Evolutionary trees derived from data on mtDNAs. Human mitochondria are maternally inherited, and therefore mtDNA is contributed by the female parent to the next generation. Furthermore, mitochondrial genes do not undergo recombination. For these reasons, it is much simpler to trace mutations in mtDNA than in genomic DNA. In an analysis of mtDNAs published in1987, the restriction fragment polymorphisms were traced back to an mtDNA molecule carried by a hypothetical woman living in Africa about 200,000 years ago. In 1995, comparative studies of the entire mitochondrial genomes from three humans (one each from Africa, Japan, and Europe) and four apes (a chimpanzee, a bonobo, a gorilla, and an orangutan) resulted in the estimate of 143,000 years as the time for the origin of the ancestral human mtDNA, again in Africa. In the popular press, the woman with this ancestral mtDNA is sometimes called “African Eve” or “mitochondrial Eve.” Mitochondrial Eve is our most recent common ancestor in the purely female line. Other women were contemporaries of Eve, but their mitochondria have not been retained, usually because their link with today's descendants is blocked because it passes through a male ancestor. See Chronology, 1979, Avise, Lansman, and Shade; 1987, Cann, Stoneking, and Wilson; 1995, Horae et al.; mitochondrial DNA (mtDNA); contrast with Y chromosomal DNA lineages.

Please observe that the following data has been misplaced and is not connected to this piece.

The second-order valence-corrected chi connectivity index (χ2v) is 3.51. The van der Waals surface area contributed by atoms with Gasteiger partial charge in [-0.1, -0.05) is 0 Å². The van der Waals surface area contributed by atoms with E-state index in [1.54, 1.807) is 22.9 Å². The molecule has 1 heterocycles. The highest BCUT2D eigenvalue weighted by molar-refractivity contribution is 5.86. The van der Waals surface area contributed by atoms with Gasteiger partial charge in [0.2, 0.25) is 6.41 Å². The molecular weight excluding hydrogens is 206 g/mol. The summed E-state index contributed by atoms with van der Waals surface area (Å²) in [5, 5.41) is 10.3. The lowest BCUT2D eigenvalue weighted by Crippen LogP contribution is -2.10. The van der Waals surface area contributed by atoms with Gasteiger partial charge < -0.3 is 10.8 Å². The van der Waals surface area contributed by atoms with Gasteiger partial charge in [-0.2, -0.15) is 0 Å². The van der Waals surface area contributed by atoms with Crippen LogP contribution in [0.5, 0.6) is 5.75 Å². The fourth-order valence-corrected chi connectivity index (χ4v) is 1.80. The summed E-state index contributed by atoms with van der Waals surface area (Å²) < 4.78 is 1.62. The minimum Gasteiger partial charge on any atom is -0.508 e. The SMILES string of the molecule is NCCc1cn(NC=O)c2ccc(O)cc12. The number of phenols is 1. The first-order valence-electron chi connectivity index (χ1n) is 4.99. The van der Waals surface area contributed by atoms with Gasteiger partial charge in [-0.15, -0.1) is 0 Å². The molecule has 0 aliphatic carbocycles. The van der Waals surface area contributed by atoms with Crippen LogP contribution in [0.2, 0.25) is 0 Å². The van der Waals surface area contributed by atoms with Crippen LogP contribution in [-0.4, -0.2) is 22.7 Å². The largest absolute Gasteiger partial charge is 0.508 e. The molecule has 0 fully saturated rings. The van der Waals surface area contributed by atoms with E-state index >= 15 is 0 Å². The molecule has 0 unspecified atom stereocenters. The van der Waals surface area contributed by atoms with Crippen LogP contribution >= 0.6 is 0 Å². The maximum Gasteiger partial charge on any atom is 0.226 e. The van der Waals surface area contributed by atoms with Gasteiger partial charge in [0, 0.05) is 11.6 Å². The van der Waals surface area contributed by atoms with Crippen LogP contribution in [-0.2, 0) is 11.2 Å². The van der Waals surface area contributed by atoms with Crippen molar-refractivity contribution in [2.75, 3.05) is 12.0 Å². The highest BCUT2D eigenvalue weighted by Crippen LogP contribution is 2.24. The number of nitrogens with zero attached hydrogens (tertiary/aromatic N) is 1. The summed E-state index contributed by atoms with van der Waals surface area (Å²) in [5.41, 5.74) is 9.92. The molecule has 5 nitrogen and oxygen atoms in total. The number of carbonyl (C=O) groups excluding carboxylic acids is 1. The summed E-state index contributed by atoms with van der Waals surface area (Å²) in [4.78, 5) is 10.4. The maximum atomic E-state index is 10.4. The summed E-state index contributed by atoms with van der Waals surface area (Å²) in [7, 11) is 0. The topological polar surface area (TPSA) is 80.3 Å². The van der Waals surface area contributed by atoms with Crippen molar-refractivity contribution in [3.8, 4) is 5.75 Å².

Subjects: Genetics and Genomics.